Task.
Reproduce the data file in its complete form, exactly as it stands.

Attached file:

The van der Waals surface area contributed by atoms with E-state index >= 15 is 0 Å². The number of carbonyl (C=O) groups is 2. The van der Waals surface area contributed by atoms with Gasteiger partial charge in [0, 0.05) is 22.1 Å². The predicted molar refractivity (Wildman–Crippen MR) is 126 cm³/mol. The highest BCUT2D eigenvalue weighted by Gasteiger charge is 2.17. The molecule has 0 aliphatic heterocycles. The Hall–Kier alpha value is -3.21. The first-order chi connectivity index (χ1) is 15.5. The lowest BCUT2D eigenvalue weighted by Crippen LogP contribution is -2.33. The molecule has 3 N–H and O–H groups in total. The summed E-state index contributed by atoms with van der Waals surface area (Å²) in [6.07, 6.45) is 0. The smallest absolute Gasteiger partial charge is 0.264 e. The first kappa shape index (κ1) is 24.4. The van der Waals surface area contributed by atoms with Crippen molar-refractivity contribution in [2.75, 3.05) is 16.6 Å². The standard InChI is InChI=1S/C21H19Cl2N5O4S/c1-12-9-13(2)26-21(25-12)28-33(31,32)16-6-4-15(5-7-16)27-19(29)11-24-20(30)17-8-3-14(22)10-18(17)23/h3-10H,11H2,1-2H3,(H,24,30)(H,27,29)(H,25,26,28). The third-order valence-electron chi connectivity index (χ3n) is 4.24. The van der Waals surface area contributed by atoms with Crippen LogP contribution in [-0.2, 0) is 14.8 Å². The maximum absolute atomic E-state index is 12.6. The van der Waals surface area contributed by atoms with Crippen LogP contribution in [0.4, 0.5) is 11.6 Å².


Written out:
The van der Waals surface area contributed by atoms with E-state index >= 15 is 0 Å². The number of carbonyl (C=O) groups is 2. The van der Waals surface area contributed by atoms with Gasteiger partial charge in [0, 0.05) is 22.1 Å². The predicted molar refractivity (Wildman–Crippen MR) is 126 cm³/mol. The highest BCUT2D eigenvalue weighted by Gasteiger charge is 2.17. The molecule has 0 aliphatic heterocycles. The Hall–Kier alpha value is -3.21. The first-order chi connectivity index (χ1) is 15.5. The lowest BCUT2D eigenvalue weighted by Crippen LogP contribution is -2.33. The molecule has 3 N–H and O–H groups in total. The summed E-state index contributed by atoms with van der Waals surface area (Å²) in [6.07, 6.45) is 0. The smallest absolute Gasteiger partial charge is 0.264 e. The first kappa shape index (κ1) is 24.4. The van der Waals surface area contributed by atoms with Crippen molar-refractivity contribution in [2.75, 3.05) is 16.6 Å². The standard InChI is InChI=1S/C21H19Cl2N5O4S/c1-12-9-13(2)26-21(25-12)28-33(31,32)16-6-4-15(5-7-16)27-19(29)11-24-20(30)17-8-3-14(22)10-18(17)23/h3-10H,11H2,1-2H3,(H,24,30)(H,27,29)(H,25,26,28). The third-order valence-electron chi connectivity index (χ3n) is 4.24. The van der Waals surface area contributed by atoms with Crippen LogP contribution in [-0.2, 0) is 14.8 Å². The maximum absolute atomic E-state index is 12.6. The van der Waals surface area contributed by atoms with Crippen LogP contribution in [0.4, 0.5) is 11.6 Å².